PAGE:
MODERNISING ROME; Lee Marshall Visits a Zaha Hadid-Designed Art Gallery While Staying at a Hotel Nearby with Artistic Riches of Its Own

The Evening Standard (London, England), November 3, 2010 | Go to article overview

MODERNISING ROME; Lee Marshall Visits a Zaha Hadid-Designed Art Gallery While Staying at a Hotel Nearby with Artistic Riches of Its Own


Byline: Lee Marshall

I'M STANDING in the lobby of the hotel formerly known as the Rome Cavalieri Hilton -- a renovated Sixties luxe classic which stands on the verdant slopes of Monte Mario in Rome's north-western suburbs, with a breathtaking view over the city bookended by the dome of St Peter's.

In front of me is another ravishing sight, an artistic masterpiece that any of the world's leading museums would be proud to display. It's a trio of paintings of mythological subjects by 18th-century Venetian Giambattista Tiepolo, referred to collectively as the Palazzo Sandi triptych. Hotel owner Guido Angelo Terruzzi paid a record [euro]7 million ([pounds sterling]6.13 million) for these dramatic canvases when the Venetian family that previously owned them auctioned them off at Sotheby's in 2006. Now they hang here, behind protective glass, in a busy lobby.

Above the concierge and reception desks are four Arcadian landscapes by Giuseppe Zais, another 18th-century Venetian artist whose works are on display at the Louvre and the National Gallery. Gods and goddesses disport themselves above the Hertz car rental office in frescoes detached from a villa in Lombardy. There's a Warhol on the wall of the Penthouse Suite, and four of Robert Indiana's iconic pop-art "American Dream" paintings in the Planetarium Suite.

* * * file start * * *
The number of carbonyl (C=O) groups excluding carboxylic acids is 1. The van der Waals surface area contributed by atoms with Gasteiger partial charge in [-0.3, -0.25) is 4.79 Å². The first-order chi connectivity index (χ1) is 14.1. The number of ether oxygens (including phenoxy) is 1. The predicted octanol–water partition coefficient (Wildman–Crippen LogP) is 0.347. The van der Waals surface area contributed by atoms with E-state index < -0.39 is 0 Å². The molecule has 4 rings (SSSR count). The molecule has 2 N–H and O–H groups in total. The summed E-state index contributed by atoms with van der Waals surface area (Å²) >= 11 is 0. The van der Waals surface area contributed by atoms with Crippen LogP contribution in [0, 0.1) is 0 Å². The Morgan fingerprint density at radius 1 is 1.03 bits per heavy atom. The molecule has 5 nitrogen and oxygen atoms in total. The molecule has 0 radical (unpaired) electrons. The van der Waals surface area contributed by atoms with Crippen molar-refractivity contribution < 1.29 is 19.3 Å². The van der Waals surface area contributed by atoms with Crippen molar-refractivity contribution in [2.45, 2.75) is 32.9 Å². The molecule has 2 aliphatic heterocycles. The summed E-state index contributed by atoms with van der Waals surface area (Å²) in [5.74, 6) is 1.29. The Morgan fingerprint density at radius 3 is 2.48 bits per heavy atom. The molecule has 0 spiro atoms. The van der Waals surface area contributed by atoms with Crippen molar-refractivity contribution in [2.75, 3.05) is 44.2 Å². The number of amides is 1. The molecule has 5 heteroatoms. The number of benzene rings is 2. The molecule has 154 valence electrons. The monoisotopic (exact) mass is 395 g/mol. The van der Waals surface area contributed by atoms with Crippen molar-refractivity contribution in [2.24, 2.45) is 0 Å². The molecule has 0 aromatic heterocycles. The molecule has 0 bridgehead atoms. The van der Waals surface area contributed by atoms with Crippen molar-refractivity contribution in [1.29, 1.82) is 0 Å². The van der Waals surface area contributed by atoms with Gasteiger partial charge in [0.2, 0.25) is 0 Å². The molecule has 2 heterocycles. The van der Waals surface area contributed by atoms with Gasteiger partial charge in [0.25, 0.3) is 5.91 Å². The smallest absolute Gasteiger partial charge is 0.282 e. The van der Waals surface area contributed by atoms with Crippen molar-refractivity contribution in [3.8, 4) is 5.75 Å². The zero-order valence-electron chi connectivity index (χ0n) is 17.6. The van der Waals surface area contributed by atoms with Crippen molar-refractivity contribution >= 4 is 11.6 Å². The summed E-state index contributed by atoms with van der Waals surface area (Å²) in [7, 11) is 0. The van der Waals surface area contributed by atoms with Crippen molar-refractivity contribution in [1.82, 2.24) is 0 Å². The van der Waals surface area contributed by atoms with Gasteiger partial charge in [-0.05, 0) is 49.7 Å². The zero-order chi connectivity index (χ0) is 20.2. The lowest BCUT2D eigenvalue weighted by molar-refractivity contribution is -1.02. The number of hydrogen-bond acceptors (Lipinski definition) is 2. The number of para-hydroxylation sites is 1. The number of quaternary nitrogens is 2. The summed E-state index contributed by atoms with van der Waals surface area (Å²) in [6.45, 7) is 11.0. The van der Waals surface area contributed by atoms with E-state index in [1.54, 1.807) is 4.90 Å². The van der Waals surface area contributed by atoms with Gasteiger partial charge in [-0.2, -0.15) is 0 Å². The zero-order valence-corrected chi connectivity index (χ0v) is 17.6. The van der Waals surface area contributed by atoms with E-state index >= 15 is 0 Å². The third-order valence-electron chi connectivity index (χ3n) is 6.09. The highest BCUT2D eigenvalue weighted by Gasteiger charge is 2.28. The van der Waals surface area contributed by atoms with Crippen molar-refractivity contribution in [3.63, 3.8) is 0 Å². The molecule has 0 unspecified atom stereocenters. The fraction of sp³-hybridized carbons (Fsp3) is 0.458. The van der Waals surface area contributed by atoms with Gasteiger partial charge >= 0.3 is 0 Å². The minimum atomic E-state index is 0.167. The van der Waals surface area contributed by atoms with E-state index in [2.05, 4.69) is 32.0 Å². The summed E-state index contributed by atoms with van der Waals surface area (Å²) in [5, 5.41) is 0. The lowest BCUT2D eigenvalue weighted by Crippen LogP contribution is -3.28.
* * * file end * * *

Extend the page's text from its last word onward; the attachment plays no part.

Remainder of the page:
All in all, the Cavalieri has what is widely considered to be the world's best hotel art collection. It also happens to have the best restaurant in Rome -- rooftop La Pergola, under the reign of German star chef Heinz Beck, and one of just six restaurants in Italy to boast the Michelin Guide's top accolade of three stars.

When the Cavalieri opened in Rome in 1964, the Dolce Vita was still in full swing, and for Italians still emerging from wartime austerity the Hilton name carried all the right connotations of American cocktail-set panache and elegance. But that was before Hilton Worldwide gathered 3,500 hotels in some 81 nations.

Many people may believe Hilton hotels don't have the same cachet as in the Sixties -- presumably this is why those in charge came up with a new brand name for their top-end hotels. …

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